Tuesday, December 04, 2007

There is no right



I have good girl disease. I'm a rule follower. I like to do things right.

Want an example? In the parking lot at my kids' school there is a lane that's marked in bright yellow spray paint "Buses Only". This lane takes you right up to the front of the school; it's certainly the most convenient. Plus it's free of speed bumps. Lots of other parents use the "Buses Only" lane, but I never do. Even in the middle of the school day when there's no chance a bus might appear. Even if I have to go up to the school on a Saturday.

That yellow spray paint says "Buses Only" and I drive a Ford Explorer, not a bus. Obviously the right thing to do is to stick to the slower, more inconvenient, speed bump infested option.

When I was pregnant each time, I did that right. I followed the rules. I never drank. Never took so much as a Tylenol. I slept on my left side. I never took a hot bath. I wouldn't stand near the microwave when it was running. All the things you were supposed to do, I did.

I like to do what I'm supposed to do.

But lately I've started to think that trying to be right all the time is causing me a lot of unnecessary mental anguish--especially when it comes to writing.

Sure there are mountains of writing rules one can try to follow. Check out all of those writing books and web sites and you'll find lots of rules that good writers are supposed to adhere to*. Here are a few, just off the top of my head:

  • Minimize the use of adverbs.

  • Use "said" instead of "interjected" or "exclaimed" or even better don't use any dialogue tags at all. If you're doing it "right" the reader should know who is speaking without you having to tell them.

  • In fact don't tell anything: Show don't tell, right?


But what's frustrating when one is a rule follower is that those writing rules are broken all the time. Pick up virtually any book out there and you'll see examples of writing that doesn't follow the rules.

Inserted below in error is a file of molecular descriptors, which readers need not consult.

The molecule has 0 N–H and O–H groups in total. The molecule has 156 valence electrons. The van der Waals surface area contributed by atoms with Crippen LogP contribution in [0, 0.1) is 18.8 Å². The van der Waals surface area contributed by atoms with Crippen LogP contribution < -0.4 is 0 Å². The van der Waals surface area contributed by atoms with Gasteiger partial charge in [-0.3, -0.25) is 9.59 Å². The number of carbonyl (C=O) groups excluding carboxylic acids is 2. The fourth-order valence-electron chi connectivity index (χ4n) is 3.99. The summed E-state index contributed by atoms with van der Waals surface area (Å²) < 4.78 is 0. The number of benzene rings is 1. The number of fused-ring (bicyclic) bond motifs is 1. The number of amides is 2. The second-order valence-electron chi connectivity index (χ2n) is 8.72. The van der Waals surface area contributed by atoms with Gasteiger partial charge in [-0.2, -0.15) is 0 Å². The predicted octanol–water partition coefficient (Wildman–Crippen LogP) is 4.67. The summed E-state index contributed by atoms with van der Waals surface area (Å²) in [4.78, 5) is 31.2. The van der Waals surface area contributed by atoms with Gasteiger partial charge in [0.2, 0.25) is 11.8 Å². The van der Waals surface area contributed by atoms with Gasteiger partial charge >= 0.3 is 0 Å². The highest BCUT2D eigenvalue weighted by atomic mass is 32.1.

I've been pulling my hair out trying to write the right way, and there is no right way.

How did I realize this? I just finished Stephenie Meyer's Twilight, and I loved it. I gobbled it down in one day, I was so riveted. But Meyer doesn't always follow the writing rules. Actually, she breaks them regularly.

And what's worse in my mind, her story doesn't follow my own personal code for what's right. Her heroine is drawn to someone profoundly dangerous. In fact her heroine is just plain weak in lots of ways. She's rescued time and time again by a someone who's all wrong for her. Her life is literally in danger from being with this guy, but she doesn't care. She'd die for love.

Ugh! As a teen, I'd have bought that "love is worth anything" premise without hesitating. But now that I'm old and jaded and cynical I know that love is NOT worth anything. Still I tore through the book and can't wait to read the next in the series.

But it wasn't right. So why did I enjoy it so much?

Maybe because art can't be quantified by a list of rules. Maybe because when it comes to creativity there is no right.

I think I'm chasing my tail and torturing myself over something that doesn't exist. I've been convinced that if I try hard enough I should be able to write the right way. But there is no right. What works for one person is not going to work for someone else. I know I've said that before, but I hadn't connected it to my all-consuming need to be right all of the time.

There is no right. There is no right.

I'm going to keep saying that to myself, and I hope eventually, it will sink in!


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* In case you're wondering about whether or not it's right to end a sentence with "adhere to", most of the time it's fine to end sentences with prepositions. Check out this article if you don't believe me!

2 comments:

Cindy said...

Dear Renee:

Ah, yes. The Rules.

I think you're absolutely right. Break the rules you don't care for and uphold the things that bother you when you see them in someone else's work. And don't worry, you're terrific!

The "telling" thing is what I'm struggling with right now. The truth is, there HAS to be SOME telling. But anyway!

wyo said...

Renée,

I love this post! The leader of the writing group I attend was just going over this at our last meeting; she also said that sometimes when we learn too much about writing, we get caught up in the method and lose the magic. (She said it better than that; I'm paraphrasing, and cornily so.)

I agree with Cindy, too, that there has to be some telling! I think the only thing wrong with telling is when it's most things in the story that are revealed that way ... it detracts from the action. But you certainly don't do that.

Now I have a favorite metal tune, "Break the Rules," stuck in my head. You rock! ;)